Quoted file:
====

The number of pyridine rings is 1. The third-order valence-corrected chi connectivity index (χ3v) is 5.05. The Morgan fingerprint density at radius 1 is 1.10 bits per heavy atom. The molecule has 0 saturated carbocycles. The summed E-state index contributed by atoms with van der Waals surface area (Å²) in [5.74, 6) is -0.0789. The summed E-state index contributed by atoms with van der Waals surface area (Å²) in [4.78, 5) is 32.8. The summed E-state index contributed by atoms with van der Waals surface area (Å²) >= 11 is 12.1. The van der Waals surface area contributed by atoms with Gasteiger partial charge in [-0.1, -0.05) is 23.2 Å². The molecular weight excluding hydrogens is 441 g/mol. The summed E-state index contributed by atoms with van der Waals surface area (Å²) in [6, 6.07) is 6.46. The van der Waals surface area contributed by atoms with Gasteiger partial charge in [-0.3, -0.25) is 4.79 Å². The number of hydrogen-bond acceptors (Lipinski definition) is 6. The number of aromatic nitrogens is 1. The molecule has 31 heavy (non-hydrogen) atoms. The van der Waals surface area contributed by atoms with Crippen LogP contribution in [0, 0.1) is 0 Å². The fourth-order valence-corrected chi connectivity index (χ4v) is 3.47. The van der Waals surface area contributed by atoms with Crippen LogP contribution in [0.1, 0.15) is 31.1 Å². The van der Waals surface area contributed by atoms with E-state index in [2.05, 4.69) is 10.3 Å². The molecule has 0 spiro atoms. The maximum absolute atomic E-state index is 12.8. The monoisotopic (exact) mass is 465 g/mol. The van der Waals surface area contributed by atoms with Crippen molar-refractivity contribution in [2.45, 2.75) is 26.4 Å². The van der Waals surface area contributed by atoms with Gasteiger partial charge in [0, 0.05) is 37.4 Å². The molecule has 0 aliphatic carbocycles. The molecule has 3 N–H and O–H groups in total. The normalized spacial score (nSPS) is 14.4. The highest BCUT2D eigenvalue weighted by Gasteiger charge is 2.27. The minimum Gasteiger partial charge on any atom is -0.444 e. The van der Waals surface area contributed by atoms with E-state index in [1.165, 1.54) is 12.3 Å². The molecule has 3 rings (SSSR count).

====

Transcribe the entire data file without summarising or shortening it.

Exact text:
The number of pyridine rings is 1. The third-order valence-corrected chi connectivity index (χ3v) is 5.05. The Morgan fingerprint density at radius 1 is 1.10 bits per heavy atom. The molecule has 0 saturated carbocycles. The summed E-state index contributed by atoms with van der Waals surface area (Å²) in [5.74, 6) is -0.0789. The summed E-state index contributed by atoms with van der Waals surface area (Å²) in [4.78, 5) is 32.8. The summed E-state index contributed by atoms with van der Waals surface area (Å²) >= 11 is 12.1. The van der Waals surface area contributed by atoms with Gasteiger partial charge in [-0.1, -0.05) is 23.2 Å². The molecular weight excluding hydrogens is 441 g/mol. The summed E-state index contributed by atoms with van der Waals surface area (Å²) in [6, 6.07) is 6.46. The van der Waals surface area contributed by atoms with Gasteiger partial charge in [-0.3, -0.25) is 4.79 Å². The number of hydrogen-bond acceptors (Lipinski definition) is 6. The number of aromatic nitrogens is 1. The molecule has 31 heavy (non-hydrogen) atoms. The van der Waals surface area contributed by atoms with Crippen LogP contribution in [0, 0.1) is 0 Å². The fourth-order valence-corrected chi connectivity index (χ4v) is 3.47. The van der Waals surface area contributed by atoms with Crippen LogP contribution in [0.1, 0.15) is 31.1 Å². The van der Waals surface area contributed by atoms with E-state index in [2.05, 4.69) is 10.3 Å². The molecule has 0 spiro atoms. The maximum absolute atomic E-state index is 12.8. The monoisotopic (exact) mass is 465 g/mol. The van der Waals surface area contributed by atoms with Crippen molar-refractivity contribution in [2.45, 2.75) is 26.4 Å². The van der Waals surface area contributed by atoms with Gasteiger partial charge in [0, 0.05) is 37.4 Å². The molecule has 0 aliphatic carbocycles. The molecule has 3 N–H and O–H groups in total. The normalized spacial score (nSPS) is 14.4. The highest BCUT2D eigenvalue weighted by Gasteiger charge is 2.27. The minimum Gasteiger partial charge on any atom is -0.444 e. The van der Waals surface area contributed by atoms with E-state index in [1.165, 1.54) is 12.3 Å². The molecule has 3 rings (SSSR count).